Rebecca Coulson is a freelance classical musician and writer, and was Parliamentary Candidate for the City of Durham at the 2015 General Election.
“But we’re giving £1 billion to Carbon Capture and Storage!” My best friend in Durham used to work in renewable energy research. And she’s not exactly a Tory. Over the past few years, therefore, this one Conservative promise has represented a happy spike of agreement between us.
Gordon Brown made the original commitment to CCS – the proposal for underground storage of the carbon dioxide produced by fossil fuel power stations – back in 2007. The Coalition, and the present Government, have followed suit. Notoriously expensive to kick-start, and vulnerable to setbacks, a competition process to install the first CCS system was, last week, finally nearing completion here in the UK, where we’ve been at the forefront of EU efforts to develop technology.
But last Wednesday, I received an angry text from my friend. The Department of Energy and Climate Change had suddenly announced, several hours after the Autumn Statement, that the manifesto pledge commitment had been cut. This came as a surprise. Jon Gluyas, Durham University’s Professor of CCS & Geo-Energy, told me that:
“Cancellation of the £1 billion of support for the Carbon Capture and Storage demonstration competition on the eve of both the award of the funding (after at least five years of expenditure, work, and planning), and also on the eve of the Paris climate talks is a most bizarre and hazardous decision. The demonstration project, though small in comparison with the national or global emissions problem, had the very real promise of changing global habits, so that we capture and bury our waste carbon dioxide, rather than emitting it to the atmosphere with the resultant devastation that it is causing. By cancelling the project, we are abdicating from global leadership.”
To many, this U-turn typifies the Conservative position: that, in their view, it’s becoming increasingly difficult to consider the little green tree an appropriate talisman. Of course, it’s more than one party’s policy failing: the environment has been allowed to be hijacked by single-issue types and parties, who play to polarised sensationalism. It’s the wheatgrass-shot-drinking hippy hipsters against the roadkill-eating oil-slugging greasy barons.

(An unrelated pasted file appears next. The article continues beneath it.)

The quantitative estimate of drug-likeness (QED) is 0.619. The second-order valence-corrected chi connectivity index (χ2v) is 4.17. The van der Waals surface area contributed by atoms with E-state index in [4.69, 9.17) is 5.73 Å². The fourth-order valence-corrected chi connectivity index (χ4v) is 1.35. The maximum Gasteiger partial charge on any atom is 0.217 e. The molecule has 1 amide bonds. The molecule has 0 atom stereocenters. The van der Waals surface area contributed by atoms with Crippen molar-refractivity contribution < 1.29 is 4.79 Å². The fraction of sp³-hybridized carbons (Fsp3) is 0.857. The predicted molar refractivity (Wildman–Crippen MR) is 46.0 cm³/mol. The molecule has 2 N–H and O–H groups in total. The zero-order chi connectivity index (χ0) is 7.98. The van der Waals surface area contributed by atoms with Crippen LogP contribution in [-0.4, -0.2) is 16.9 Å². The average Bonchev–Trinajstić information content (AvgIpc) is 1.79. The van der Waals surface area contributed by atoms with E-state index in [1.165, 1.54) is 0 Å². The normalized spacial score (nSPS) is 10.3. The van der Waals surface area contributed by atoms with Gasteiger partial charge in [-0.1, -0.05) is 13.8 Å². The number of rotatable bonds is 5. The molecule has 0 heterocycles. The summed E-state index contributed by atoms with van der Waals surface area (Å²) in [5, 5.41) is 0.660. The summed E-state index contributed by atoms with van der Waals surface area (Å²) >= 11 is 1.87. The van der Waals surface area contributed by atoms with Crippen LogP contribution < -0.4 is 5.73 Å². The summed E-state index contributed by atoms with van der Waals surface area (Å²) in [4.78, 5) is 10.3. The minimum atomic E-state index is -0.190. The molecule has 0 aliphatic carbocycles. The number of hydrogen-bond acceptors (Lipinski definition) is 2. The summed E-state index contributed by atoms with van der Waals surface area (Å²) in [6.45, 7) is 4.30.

Yet regardless of unhelpful behaviour on the extremes of the argument, there is overwhelming evidence in favour of one side. As the New Scientist recently put it: “By now, most reasonable people understand that they have been burning too much carbon. Most of these people are still burning too much carbon.” In the run-up to the election, I took part in a panel debate at York University alongside other Conservative candidates, and was disturbed to learn that the rest of them were (to varying degrees) climate change deniers. The term ‘denier’ can be controversial, but in this case, surely, it’s fitting.
OK, polls suggest their views aren’t unusual. But we wouldn’t look to the general public for analysis of cancer research or space travel, would we? Scientifically, the case for anthropogenic climate change is so well supported – even by those who disagree with how quickly it’s happening – that I’m not going to use this piece to argue it’s real. (Do feel free to stop reading, if you want, though.)
So we agree that the world is addicted to carbon, and that we want a way out. Well, collaboration is crucial. The main aim of this week’s Paris summit – to set a global limit for temperature increases linked to emissions – seems laudable. However, whilst percentage-based goals can be useful, they are easily skewed, and aren’t sufficient. (After all, this isn’t linear. Two per cent might represent the most achievable, least bad scenario to prevent otherwise almost certain catastrophes, but an upsurge of sea acidity or methane hydrates releases could still have disastrous effects, for instance.)